Thinking about the importance of geographical and historical knowledge, I heard a story about someone’s ancestor travelling over 2500km in the USA, in search of a future for their family. Well that is just about the distance from London to Moscow and by using horse power, it sure would take some time and determination and it’s certainly a distance that only the most pioneering of Victorian Britain’s could comprehend and they, themselves embarked on life changing journeys to the USA, Canada and other places overseas.

A little knowledge travels a long way.

Sam Cooke was born Samuel Cook on January 22, 1931, in Clarksdale, Mississippi. He was one of five boys (Willie, Sam, Charles Jr., L.C., and David) and three girls (Hattie, Mary, Agnes) born to Rev. Charles and Annie Mae Cook.


An experienced former Government Researcher and Investigator (UK) offering specialist services to descendants of families originating in the United Kingdom. Offering a special emphasis on Lincolnshire, Yorkshire and Lancashire, I can research your ancestors from any region of England, Scotland and Wales providing all available personal details for your family tree. As well as being a member of the Society of Genealogists, I am also a member of several other UK based Family History Societies.
For more information Family Tree Services or any other Family History advice, please contact me. danny.billington

 

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Murphy’s Law for Genealogists

Murphy’s Law: Why Can’t I find my Ancestors ?
20 reasons and excuses for being unable to find your ancestors:
1) The public ceremony in which your distinguished ancestor participated and at which the platform collapsed from under him turned out to be a hanging.
2) When at last after much hard work you have solved to mystery you have been working on for two years, you aunt says “I could have told you that.”
3) Your grandmother’s maiden name that you have searched for, for four years, was on a letter in a box in the attic all the time.
4) You never asked your father about his family when he was alive because you weren’t interested in genealogy then.
5) The will you need is in the safe on board the Titanic
6) Copied of old newspapers have holes occurring only on the surnames, especially the ones you need.
7) John, son of Thomas, the immigrant whom your relatives claim as the family progenitor, died on board ship at age 10.
8) Your great grandfather’s newspaper obituary states that he died leaving no issue of records.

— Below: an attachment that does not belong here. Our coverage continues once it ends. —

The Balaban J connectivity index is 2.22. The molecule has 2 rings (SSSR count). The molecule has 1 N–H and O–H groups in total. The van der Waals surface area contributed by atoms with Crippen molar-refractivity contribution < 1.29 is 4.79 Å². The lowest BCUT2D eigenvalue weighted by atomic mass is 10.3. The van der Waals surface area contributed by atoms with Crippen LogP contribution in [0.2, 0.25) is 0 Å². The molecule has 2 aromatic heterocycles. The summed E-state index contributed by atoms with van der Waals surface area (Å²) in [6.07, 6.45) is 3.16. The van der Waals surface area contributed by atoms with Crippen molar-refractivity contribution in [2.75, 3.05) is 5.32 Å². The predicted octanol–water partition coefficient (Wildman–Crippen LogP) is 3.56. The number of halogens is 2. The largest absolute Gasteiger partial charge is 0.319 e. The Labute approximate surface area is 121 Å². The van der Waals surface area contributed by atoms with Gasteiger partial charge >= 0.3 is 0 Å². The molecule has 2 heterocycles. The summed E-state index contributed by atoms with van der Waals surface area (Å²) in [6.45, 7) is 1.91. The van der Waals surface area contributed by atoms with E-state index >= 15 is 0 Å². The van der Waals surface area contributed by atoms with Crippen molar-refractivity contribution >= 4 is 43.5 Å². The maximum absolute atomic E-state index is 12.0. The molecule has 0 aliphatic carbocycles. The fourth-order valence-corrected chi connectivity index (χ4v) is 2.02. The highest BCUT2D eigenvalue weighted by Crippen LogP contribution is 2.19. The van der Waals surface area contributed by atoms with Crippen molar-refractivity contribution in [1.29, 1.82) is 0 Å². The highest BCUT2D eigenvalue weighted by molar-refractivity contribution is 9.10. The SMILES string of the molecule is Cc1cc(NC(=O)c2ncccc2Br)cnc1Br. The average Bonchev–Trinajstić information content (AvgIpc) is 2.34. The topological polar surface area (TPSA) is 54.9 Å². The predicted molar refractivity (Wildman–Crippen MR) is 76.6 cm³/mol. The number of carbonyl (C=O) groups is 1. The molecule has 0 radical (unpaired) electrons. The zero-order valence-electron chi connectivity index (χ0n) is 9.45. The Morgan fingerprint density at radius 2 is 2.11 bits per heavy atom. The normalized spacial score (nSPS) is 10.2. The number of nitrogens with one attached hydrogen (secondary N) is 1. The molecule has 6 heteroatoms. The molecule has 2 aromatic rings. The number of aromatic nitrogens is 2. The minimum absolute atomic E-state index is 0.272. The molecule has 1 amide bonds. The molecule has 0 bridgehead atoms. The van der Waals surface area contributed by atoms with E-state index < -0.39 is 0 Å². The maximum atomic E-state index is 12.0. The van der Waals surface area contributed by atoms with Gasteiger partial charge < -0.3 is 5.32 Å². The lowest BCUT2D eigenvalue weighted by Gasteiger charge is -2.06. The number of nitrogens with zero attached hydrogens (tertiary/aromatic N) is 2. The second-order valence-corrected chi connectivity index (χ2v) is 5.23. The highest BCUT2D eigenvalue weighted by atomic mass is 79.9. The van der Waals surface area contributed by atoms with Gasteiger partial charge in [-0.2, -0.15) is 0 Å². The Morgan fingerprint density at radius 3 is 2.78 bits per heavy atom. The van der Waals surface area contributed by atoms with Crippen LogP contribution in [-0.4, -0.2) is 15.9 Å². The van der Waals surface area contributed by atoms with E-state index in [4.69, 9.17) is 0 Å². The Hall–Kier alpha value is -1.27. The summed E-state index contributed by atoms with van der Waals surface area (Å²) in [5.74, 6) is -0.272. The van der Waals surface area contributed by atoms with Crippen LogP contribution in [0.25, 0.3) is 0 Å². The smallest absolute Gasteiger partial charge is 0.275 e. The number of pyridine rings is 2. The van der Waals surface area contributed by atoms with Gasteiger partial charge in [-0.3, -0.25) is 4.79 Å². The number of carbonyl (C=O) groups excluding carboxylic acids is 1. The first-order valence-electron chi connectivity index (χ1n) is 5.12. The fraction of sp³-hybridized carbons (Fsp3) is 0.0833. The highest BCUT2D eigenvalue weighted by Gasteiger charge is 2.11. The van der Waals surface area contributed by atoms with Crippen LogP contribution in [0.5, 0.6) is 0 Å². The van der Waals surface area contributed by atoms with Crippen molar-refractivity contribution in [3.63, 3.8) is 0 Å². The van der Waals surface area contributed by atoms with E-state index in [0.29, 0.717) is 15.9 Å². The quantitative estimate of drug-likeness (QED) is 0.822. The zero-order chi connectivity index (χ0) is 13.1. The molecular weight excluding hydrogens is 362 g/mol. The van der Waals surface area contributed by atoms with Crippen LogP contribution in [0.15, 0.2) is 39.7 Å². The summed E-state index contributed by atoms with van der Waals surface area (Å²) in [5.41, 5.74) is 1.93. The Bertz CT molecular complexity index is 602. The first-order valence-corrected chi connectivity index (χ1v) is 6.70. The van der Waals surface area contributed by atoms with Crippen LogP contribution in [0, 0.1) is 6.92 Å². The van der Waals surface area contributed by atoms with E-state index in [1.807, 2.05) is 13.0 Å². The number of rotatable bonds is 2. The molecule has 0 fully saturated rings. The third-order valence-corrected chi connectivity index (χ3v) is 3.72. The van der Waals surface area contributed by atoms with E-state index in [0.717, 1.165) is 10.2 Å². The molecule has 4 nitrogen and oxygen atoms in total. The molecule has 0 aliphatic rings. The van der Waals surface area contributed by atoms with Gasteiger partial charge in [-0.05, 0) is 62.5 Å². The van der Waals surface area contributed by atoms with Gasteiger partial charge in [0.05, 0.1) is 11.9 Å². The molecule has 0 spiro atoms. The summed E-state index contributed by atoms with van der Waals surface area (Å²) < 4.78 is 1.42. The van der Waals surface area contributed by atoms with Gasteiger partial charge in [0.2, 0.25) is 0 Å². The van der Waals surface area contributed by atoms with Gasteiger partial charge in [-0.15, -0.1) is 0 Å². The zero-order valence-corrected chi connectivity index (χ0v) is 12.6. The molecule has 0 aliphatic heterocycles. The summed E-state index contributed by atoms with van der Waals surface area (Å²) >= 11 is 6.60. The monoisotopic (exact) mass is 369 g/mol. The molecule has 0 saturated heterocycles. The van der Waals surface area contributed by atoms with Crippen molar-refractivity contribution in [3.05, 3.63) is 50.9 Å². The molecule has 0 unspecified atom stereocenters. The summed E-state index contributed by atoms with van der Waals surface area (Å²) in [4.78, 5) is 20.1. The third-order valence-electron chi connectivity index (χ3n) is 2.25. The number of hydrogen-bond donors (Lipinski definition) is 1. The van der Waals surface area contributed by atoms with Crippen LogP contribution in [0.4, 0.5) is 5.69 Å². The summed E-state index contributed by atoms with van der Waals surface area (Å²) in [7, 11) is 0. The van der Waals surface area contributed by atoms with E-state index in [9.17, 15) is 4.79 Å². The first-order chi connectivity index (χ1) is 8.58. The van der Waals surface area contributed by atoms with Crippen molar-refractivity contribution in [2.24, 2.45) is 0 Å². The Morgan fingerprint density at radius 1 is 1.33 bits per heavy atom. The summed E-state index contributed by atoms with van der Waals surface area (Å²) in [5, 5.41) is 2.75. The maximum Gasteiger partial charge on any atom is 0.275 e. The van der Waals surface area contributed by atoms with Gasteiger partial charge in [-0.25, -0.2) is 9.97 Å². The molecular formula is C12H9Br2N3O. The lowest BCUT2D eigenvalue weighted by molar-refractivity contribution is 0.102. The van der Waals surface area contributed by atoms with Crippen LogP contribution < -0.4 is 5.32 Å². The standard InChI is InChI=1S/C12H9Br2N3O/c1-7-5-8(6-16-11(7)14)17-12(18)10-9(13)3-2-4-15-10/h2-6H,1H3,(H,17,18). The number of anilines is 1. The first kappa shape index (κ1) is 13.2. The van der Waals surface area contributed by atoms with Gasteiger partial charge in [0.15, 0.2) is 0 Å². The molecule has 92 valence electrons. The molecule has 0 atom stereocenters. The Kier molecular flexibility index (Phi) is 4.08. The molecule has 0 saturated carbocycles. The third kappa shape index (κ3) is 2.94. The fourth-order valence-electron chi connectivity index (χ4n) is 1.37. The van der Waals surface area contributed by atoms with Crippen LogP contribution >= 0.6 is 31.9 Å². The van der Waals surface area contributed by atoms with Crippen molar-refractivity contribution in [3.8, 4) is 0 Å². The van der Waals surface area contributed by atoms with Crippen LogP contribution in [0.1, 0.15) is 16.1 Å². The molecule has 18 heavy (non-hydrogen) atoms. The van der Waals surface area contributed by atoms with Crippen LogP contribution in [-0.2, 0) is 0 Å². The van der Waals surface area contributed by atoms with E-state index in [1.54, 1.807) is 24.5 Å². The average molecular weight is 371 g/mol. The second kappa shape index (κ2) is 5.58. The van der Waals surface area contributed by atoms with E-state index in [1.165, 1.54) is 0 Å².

9) The keeper of the vital records you need has just been insulted by another genealogist.
10) The relative who had all the family photographs gave them all to her daughter who has no interest in genealogy and no inclination to share.
11) The only record you find your great grandfather is that his property was sold at a sheriff’s sale of insolvency.
12) The one document that would supply the missing link in your dead-end line has been lost due to fire, flood, or war.
13) The clerk to whom you wrote for information sends you a long handwritten letter which is totally illegible.
14) The spelling of your European ancestor’s name bears no relationship to its current spelling or pronunciation.
15) None of the pictures in your recently deceased grandmother’s photo album have names written on them.
16) No one in your family tree ever did anything noteworthy, owned property, was sued, or named in wills.
17) You learn that your great aunt’s executor just sold her life’s collection of family genealogical materials to a flea market dealer ‘somewhere in New York City.’
18) Ink fades and paper deteriorates at a rate inversely proportional to the value of the data recorded.
19) The 37-volume. 16,000 page history of your country of origin isn’t indexed.
20) You finally find your great grandparent’s wedding records and discover that the bride’s father was named John Smith.
Taken from Genealogywise.co.uk


An experienced former Government Researcher and Investigator (UK) offering specialist services to descendants of families originating in the United Kingdom. Offering a special emphasis on Lincolnshire, Yorkshire and Lancashire, I can research your ancestors from any region of England, Scotland and Wales providing all available personal details for your family tree. As well as being a member of the Society of Genealogists, I am also a member of several other UK based Family History Societies.
For more information Family Tree Services or any other Family History advice, please contact me. danny.billington

 
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Posted by on April 6, 2011 in International